As if presiding over the first host nation to suffer a pool-phase exit at a World Cup was not bad enough, Sam Burgess’s return to rugby league after just a year in rugby union will further undermine England coach Stuart Lancaster.
It was always asking a lot of Burgess, heading back to the South Sydney Rabbitohs, barely 12 months after helping the club win the Australian NRL Grand Final, to become a fully fledged union international in such a short space of time.
And it became all the more difficult when, in the absence of a central contract, club side Bath and England saw his union future in two different positions.
Bath played him mainly as a flank forward, while England saw him as an inside centre — a key playmaking position in the backline.
Because the two rugby codes are played with an oval-shaped ball, it is easy to think the only key difference between them is that there are 15 players in a union team and 13 in a league one.
Yet while a tackle in league sees play halted, in union it is the start of a contest for possession.
Meanwhile the line-out, another important area for union forwards, simply does not exist in league.
Burgess, trying to master two of union’s most demanding positions and a complex rulebook, made just one start and two appearances off the bench during the World Cup.
He certainly did not cost England a quarter-final place. In the key defeat by Wales, having done an admirable defensive job and been a useful decoy runner in build-up to a try, his side were leading when Burgess came off only for the Welsh to rally late on.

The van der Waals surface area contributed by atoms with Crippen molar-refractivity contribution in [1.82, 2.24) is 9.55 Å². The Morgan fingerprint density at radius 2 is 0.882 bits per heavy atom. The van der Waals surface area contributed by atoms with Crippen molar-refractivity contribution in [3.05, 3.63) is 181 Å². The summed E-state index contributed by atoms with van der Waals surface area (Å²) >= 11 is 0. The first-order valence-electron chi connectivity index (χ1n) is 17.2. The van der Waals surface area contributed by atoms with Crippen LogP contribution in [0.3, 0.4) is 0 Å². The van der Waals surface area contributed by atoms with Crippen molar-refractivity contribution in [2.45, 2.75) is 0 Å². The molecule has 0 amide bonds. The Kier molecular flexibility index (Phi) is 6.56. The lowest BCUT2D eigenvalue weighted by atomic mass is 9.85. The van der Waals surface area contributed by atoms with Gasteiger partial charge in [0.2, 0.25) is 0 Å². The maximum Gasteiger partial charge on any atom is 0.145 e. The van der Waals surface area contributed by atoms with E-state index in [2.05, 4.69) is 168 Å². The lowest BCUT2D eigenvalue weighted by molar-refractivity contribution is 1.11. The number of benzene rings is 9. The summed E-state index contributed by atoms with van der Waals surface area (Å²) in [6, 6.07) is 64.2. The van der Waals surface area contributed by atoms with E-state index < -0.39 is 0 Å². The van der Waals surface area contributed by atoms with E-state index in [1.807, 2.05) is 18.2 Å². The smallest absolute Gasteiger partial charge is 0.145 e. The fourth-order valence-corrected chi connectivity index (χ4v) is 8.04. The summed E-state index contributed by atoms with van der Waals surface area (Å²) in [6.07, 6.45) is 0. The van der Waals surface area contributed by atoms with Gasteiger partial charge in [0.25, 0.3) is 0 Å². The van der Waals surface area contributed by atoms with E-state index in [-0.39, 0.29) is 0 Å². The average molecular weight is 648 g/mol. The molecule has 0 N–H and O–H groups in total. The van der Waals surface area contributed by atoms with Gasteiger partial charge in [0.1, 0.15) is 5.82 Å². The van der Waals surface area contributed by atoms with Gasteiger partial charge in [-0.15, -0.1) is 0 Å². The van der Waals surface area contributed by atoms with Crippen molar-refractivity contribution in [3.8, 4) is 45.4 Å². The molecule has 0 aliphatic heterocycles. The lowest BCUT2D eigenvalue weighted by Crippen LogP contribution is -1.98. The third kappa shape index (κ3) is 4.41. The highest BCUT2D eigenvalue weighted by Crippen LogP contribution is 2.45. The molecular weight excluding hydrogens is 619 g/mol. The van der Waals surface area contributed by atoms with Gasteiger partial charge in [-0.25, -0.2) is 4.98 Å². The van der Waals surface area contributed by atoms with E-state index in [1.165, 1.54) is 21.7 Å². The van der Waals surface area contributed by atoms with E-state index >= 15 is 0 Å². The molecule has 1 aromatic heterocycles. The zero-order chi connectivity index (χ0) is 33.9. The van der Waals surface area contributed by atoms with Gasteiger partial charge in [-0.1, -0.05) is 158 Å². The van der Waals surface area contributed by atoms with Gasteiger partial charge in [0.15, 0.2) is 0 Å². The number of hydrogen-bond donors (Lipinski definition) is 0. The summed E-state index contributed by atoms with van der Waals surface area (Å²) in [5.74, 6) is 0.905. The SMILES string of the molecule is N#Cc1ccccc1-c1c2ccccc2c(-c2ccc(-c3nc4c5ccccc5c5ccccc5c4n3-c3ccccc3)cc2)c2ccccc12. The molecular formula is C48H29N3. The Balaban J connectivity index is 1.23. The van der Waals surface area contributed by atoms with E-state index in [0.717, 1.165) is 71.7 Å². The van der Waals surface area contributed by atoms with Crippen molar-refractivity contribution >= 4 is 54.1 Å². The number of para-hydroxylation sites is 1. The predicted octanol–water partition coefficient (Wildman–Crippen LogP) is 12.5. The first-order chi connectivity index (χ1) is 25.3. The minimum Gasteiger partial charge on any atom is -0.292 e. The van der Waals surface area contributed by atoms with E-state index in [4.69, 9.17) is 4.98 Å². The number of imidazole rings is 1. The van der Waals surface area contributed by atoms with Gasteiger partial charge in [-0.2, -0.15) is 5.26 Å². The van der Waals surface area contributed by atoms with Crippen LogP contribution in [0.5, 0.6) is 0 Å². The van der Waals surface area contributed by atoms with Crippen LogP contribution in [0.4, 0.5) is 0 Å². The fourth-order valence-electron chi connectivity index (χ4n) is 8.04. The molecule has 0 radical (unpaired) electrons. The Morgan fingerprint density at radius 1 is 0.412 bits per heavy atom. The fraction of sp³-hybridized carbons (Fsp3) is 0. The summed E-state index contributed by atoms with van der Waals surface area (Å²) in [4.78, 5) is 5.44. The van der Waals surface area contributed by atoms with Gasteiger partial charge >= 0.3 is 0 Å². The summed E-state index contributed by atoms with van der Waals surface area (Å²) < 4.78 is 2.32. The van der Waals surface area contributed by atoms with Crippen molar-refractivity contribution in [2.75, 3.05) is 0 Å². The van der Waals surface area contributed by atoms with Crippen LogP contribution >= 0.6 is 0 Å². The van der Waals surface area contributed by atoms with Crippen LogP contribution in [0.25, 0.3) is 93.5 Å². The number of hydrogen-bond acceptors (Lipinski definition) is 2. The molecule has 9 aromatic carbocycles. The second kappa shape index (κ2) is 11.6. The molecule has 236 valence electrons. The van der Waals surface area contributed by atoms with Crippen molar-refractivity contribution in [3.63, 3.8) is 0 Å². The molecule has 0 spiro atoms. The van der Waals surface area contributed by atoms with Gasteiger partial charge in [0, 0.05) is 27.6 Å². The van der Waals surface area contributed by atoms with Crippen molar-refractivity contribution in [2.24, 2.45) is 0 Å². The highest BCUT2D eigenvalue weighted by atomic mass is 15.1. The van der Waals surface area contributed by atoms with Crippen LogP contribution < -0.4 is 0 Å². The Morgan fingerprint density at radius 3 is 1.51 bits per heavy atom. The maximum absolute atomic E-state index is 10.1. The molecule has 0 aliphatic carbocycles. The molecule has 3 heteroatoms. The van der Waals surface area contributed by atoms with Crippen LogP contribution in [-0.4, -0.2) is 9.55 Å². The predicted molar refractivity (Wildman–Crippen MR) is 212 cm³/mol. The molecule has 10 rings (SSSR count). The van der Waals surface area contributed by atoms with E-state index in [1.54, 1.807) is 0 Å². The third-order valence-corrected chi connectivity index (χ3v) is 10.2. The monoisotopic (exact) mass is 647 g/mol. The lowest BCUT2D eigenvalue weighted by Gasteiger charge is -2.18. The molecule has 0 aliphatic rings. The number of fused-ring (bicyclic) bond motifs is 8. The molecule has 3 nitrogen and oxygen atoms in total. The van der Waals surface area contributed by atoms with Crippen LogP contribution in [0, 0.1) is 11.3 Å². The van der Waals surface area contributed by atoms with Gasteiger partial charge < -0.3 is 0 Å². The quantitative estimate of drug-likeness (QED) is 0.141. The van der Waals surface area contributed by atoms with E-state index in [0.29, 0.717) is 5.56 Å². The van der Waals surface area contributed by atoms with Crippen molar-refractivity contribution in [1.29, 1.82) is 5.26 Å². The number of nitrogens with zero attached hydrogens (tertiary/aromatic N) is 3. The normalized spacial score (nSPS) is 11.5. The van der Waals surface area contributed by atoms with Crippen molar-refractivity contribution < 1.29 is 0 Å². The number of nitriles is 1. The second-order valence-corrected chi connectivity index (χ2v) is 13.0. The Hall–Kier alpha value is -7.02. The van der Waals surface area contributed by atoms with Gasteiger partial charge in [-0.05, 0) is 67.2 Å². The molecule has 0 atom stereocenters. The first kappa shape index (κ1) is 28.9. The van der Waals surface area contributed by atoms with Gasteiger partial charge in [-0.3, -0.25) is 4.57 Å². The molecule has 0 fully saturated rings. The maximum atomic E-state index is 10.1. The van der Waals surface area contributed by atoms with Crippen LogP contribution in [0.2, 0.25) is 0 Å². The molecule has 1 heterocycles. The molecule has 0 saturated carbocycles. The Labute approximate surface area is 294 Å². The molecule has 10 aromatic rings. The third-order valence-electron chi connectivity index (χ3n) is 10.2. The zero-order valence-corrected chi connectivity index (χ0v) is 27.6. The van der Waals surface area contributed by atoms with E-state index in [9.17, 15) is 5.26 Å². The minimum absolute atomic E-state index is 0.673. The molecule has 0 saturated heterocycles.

But his undeniable physical power and presence could not disguise his lack of ease in his England role, with veteran Ireland centre Gordon D’Arcy’s withering critique that Burgess “doesn’t know how to play inside centre” sadly proving all too accurate.
– ‘Doesn’t know’ –
That Burgess’s inclusion in the World Cup squad came at the expense of experienced centre Luther Burrell, who up until the tournament had been one of the mainstays of Lancaster’s three years as England coach, all added to the sense of a needless gamble.
There was a hope in some quarters that Burgess might do for Lancaster what fleet-footed former rugby league star Jason Robinson did for Clive Woodward’s World Cup-winning England side of 2003.
Robinson, however, was a wing, a position in which there is the least difference between the two codes, and he had two years of international rugby union behind him when England won the World Cup.
“What happened really was he (Burgess) was asked to play either at flanker for his club or centre for England — two of the most difficult positions to play rugby, with a constant 80 minutes of decision-making,” former England union fly-half Stuart Barnes told Sky Sports.
“It’s not a mark of failure for Burgess not to have cracked it in under a year.”
Barnes added: “What it does do is question England’s blind determination to force him in, when it was always going to be a race against time.”
For all that England assistant coach Andy Farrell, another cross-code convert, was in the firing line over Burgess’s rapid promotion, Lancaster — bidding to stay in post as England review a woeful World Cup campaign — will have to carry the can.
“It leaves Stuart Lancaster in a very tenuous position,” said Barnes.
“I don’t think he was the most convinced of the England coaches about the qualities of Sam Burgess for this year, but the fact is Stuart Lancaster had the final say and he selected him in the 31 (man squad).”
So long as union remains the higher profile international sport, more league players can be expected to switch codes — the traffic was all the other way when union was an amateur game.
But they must hope for more sympathetic treatment, and above all, more time than England gave Burgess or, indeed, Burgess gave himself.